My plan was to celebrate by taking us to Second Story Theatre in Warren, RI, but first dinner at their new restaurant, UNION, a totally apropos name for our tribe last evening. It is risky trying a new restaurant before a play as it could have gone south if the dining hadn’t been anything more than stellar. It was more than stellar as we plowed though dish after dish each enjoying tasting from each other’s plates. The service was impeccable, the meal was creative and I had been inspired to give them each a gift in honor of my birthday. What better way to feed my energy and core then to watch seven other grownups open up presents like it was Christmas (or Hanukkah in my case). Besides my famous Homemade Hot Fudge Sauce (yes ML, I have some for you and CL, fear not), I decided to share a ritual that has become part of the fabric of my relationship with Michael C. It may seem corny to some, but it has proven to be grounding and connecting over the years between us. Reading to each other. Sometimes it is an article in the newpaper, but more often it is a deliberate passage in a book about nutrition, relationship, or love and connection. Often this reading between us has been a catalyst for discussion about something that may need talking about or some intimate thought that pops up from the read. I would say of the many parts of our relationship, this of all is one of my favorites because it offers a way to communicate other than the traditional ‘let’s sit down and talk’ kind. Reading to each other has been a way to navigate potential issues before they turn into resentments, a way to communicate without it turning into direct confrontation and also a way to share interests through reading choices, taking our relationship to a much deeper understanding. Reading to each other is communal. It is a way to be present without the phone and the distractions of the daily grind. I can’t imagine doing this with my former husband, he wouldn’t have likely thought much about the possibilities of the result, but I am sure happy I am with someone who came up with the idea let alone is open to continuing the spontaneity of the ritual.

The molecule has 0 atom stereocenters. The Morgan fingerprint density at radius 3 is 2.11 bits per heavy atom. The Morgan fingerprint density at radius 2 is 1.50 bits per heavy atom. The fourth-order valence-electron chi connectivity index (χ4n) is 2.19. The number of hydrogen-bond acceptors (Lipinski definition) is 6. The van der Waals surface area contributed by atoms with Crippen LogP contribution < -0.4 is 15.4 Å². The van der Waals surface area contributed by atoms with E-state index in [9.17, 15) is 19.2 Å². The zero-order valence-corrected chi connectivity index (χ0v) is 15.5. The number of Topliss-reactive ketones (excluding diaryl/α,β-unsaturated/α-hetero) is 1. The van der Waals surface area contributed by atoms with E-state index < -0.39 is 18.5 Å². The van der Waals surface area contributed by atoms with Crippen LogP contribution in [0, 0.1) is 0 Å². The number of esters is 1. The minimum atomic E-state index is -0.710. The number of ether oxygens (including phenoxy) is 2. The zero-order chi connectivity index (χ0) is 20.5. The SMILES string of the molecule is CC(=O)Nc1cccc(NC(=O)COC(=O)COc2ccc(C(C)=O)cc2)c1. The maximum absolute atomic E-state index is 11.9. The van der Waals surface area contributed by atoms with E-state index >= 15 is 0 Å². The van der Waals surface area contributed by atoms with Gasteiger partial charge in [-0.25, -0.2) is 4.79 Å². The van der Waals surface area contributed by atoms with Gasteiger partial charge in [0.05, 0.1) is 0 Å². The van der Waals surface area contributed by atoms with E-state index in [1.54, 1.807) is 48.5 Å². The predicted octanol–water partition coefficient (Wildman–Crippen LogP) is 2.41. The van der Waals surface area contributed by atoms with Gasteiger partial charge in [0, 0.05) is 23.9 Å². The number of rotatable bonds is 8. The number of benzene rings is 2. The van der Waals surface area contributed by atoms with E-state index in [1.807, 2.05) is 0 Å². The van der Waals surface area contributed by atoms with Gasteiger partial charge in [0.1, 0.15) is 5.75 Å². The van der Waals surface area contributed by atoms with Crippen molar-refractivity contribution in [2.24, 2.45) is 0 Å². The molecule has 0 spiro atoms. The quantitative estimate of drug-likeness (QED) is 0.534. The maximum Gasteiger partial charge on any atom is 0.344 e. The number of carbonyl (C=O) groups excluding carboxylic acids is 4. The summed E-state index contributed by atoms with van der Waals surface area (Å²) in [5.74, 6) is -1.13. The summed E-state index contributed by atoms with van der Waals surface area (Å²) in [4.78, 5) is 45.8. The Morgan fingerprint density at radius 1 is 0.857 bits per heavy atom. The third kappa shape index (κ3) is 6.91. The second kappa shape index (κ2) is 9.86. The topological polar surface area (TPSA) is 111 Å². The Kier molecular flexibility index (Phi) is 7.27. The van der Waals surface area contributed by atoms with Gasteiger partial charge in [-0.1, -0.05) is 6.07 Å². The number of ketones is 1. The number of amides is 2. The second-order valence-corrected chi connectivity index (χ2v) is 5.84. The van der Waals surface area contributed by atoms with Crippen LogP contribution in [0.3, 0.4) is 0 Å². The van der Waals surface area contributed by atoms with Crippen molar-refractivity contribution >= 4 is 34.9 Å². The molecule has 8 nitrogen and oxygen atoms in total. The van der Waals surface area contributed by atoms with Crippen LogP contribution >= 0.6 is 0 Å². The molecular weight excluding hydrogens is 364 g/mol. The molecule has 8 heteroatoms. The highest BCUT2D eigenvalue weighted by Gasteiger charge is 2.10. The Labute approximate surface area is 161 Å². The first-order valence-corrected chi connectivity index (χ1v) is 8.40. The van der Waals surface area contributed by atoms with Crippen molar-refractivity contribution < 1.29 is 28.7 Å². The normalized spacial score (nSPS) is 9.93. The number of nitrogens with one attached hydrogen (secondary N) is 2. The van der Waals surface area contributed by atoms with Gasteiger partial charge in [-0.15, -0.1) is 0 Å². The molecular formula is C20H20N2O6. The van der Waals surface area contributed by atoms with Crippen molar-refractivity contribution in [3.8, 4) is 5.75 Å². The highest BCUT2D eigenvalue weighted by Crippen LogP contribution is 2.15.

Last night I gave each of my friends a book of poems by one of most favorite poets, Mary Oliver, who has a vast collection of books to choose from. The first time I ever heard a Mary Oliver poem was at a meditation class that my Rabbi did. Her prose and the layers of nature wrapped in words brought me to my knees. Like a prayer that has the ability to move my heart, her poetry got my attention and I have read her poems frequently to center myself if I feel like I need some enlightenment. I chose a book for each person based on a poem I saw in the book that uniquely reminded me of them. I gave one to each hopeful that they would have the same joy alone and with each other as the book as their own connector and reminder to stay tuned.

From the food, the play, (once again, Ed Shea gets my attention, Talley’s Folly, by Lanford Wilson) and the camaraderie and comfort shared between friends made my 53rd birthday a gift that keeps on giving way beyond the evening.Happy to have made it, may each year be the gift it has become in so many ways.

Why I Wake Early 
 

 “Hello, sun in my face.
 
 Hello, you who made the morning
 
 and spread it over the fields
 
 and into the faces of the tulips
 
 and the nodding morning glories,
 
 and into the windows of, even, the
 
 miserable and the crotchety — 
 
 
 best preacher that ever was,
 
 dear star, that just happens
 
 to be where you are in the universe
 
 to keep us from ever-darkness,
 
 to ease us with warm touching,